Excretion of albumin in urine, or albuminuria, is associated with the development of multiple cardiovascular and metabolic diseases. However, whether pathways leading to albuminuria are causal for cardiometabolic diseases is unclear. We addressed this question using a Mendelian randomization framework in the UK Biobank, a large population-based cohort. We first performed a genome-wide association study for albuminuria in 382,500 individuals and identified 32 new albuminuria loci. We constructed albuminuria genetic risk scores and tested for association with cardiometabolic diseases. Genetically elevated albuminuria was strongly associated with increased risk of hypertension (1.38 OR; 95% CI, 1.27-1.50 per 1 SD predicted increase in albuminuria, p = 7.01e-14). We then examined bidirectional associations of albuminuria with blood pressure which suggested that genetically elevated albuminuria led to higher blood pressure (2.16 mmHg systolic blood pressure; 95% CI, 1.51-2.82 per 1 SD predicted increase in albuminuria, p = 1.22e-10) and that genetically elevated blood pressure led to more albuminuria (0.005 SD; 95% CI 0.004-0.006 per 1 mmHg predicted increase in systolic blood pressure, p = 2.45e-13). These results support the existence of a feed-forward loop between albuminuria and blood pressure and imply that albuminuria could increase risk of cardiovascular disease through blood pressure. Moreover, they suggest therapies that target albuminuria-increasing processes could have antihypertensive effects that are amplified through inhibition of this feed-forward loop.
Exome Sequencing of All Premature Coronary Artery Disease Participants in UK Biobank
Coronary artery disease (CAD) is the leading cause of death in the UK. When CAD occurs prematurely, the role for inheritance is greater. DNA sequencing of the protein-coding portions of the human genome ('the exome') can identify genes responsible for CAD. Here, we seek to: 1) identify all individuals in the UK Biobank with premature CAD (mean=55y, women=65y); 2) identify controls free of CAD; 3) perform whole exome sequencing on cases and controls; 4) compare sequences to discover genes responsible for CAD; 5) perform a comprehensive phenotypic scan to understand the spectrum of consequences from CAD genes. A stated purpose of UK Biobank is to improve the prevention, diagnosis and treatment of a wide range of serious and life-threatening illnesses. We have secured funding to exome sequence up to 20,000 UK Biobank participants with and without CAD. Successful completion of this study should result in the identification of novel genetic causes for MI, the leading cause of death in the UK. Genomic variation discovered in the UK Biobank associated with MI may prove useful to target preventive strategies, understand the biology of MI in humans, and to identify novel molecular targets for therapy. We propose to: 1) identify all individuals in the UK Biobank with CAD at an early age (=55 years old in men and =65 years old in women); 2) identify controls free of CAD; 3) perform whole exome sequencing on all cases and controls; 4) compare sequences of cases with controls to discover genes responsible for CAD; and 5) understand the range of phenotypic effects from genes associated with CAD. We have secured funding to exome sequence up to 20,000 UK Biobank participants. Of note, we have secured funding to exome sequence up to 20,000 UK Biobank participants. We seek to identify all individuals in the UK Biobank with CAD at an early age (=55 years old in men and =65 years old in women). In the latest data release, there are 10,450 participants with any diagnosis code for ischemic heart disease. Further work will be required to confirm this diagnosis and restrict to CAD onset at an early age.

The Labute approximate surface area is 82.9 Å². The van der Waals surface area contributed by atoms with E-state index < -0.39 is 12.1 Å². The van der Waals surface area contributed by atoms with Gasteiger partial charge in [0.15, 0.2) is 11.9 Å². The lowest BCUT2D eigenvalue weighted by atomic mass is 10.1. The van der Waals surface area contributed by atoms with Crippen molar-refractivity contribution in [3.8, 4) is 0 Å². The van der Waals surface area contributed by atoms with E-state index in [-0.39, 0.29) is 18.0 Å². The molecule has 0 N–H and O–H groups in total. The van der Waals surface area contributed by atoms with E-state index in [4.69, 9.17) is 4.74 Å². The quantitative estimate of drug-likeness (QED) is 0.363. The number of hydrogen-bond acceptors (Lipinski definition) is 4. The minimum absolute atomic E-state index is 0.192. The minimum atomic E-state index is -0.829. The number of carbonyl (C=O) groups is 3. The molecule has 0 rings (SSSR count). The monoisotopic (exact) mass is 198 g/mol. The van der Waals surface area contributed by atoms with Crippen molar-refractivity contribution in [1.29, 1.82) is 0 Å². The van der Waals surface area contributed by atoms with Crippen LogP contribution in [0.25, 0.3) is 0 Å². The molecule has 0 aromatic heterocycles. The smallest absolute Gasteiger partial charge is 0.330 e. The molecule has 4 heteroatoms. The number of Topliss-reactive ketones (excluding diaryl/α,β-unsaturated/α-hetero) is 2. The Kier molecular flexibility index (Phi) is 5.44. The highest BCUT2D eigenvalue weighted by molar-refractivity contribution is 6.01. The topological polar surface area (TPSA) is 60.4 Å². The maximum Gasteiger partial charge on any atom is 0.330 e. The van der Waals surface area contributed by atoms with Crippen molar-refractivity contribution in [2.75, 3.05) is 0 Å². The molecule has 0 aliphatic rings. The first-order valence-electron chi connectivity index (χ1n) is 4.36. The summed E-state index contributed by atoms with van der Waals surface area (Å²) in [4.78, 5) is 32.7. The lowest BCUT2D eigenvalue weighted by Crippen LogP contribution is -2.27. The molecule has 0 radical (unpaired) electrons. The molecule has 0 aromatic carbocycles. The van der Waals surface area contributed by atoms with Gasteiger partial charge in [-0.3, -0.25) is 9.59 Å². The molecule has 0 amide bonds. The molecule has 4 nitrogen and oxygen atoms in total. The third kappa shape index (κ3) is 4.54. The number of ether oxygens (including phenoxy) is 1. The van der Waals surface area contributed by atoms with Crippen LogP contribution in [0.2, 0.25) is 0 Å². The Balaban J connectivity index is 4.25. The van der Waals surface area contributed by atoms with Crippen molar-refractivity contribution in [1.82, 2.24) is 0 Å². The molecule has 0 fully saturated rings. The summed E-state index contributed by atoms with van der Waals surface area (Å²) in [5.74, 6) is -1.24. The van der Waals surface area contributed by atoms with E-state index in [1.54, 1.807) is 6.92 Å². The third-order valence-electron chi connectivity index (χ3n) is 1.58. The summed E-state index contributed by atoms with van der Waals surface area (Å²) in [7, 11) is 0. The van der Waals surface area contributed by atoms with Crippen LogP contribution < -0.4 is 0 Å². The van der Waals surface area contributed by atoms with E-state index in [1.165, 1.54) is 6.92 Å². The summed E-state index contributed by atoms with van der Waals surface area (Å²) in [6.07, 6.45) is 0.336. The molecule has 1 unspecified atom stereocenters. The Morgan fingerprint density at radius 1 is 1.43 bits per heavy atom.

|Lead investigator:||Dr Amit Khera|
|Lead institution:||Broad Institute|
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|3725||7089||Deep Learning to Predict Cardiac Magnetic Resonance-Derived Left Ventricular Mass and Hypertrophy From 12-Lead ECGs||2 Aug 2021|
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|3381||Genetic Association of Albuminuria with Cardiometabolic Disease and Blood Pressure||Haas, M.E.||2018||American Journal of Human Genetics. 2018|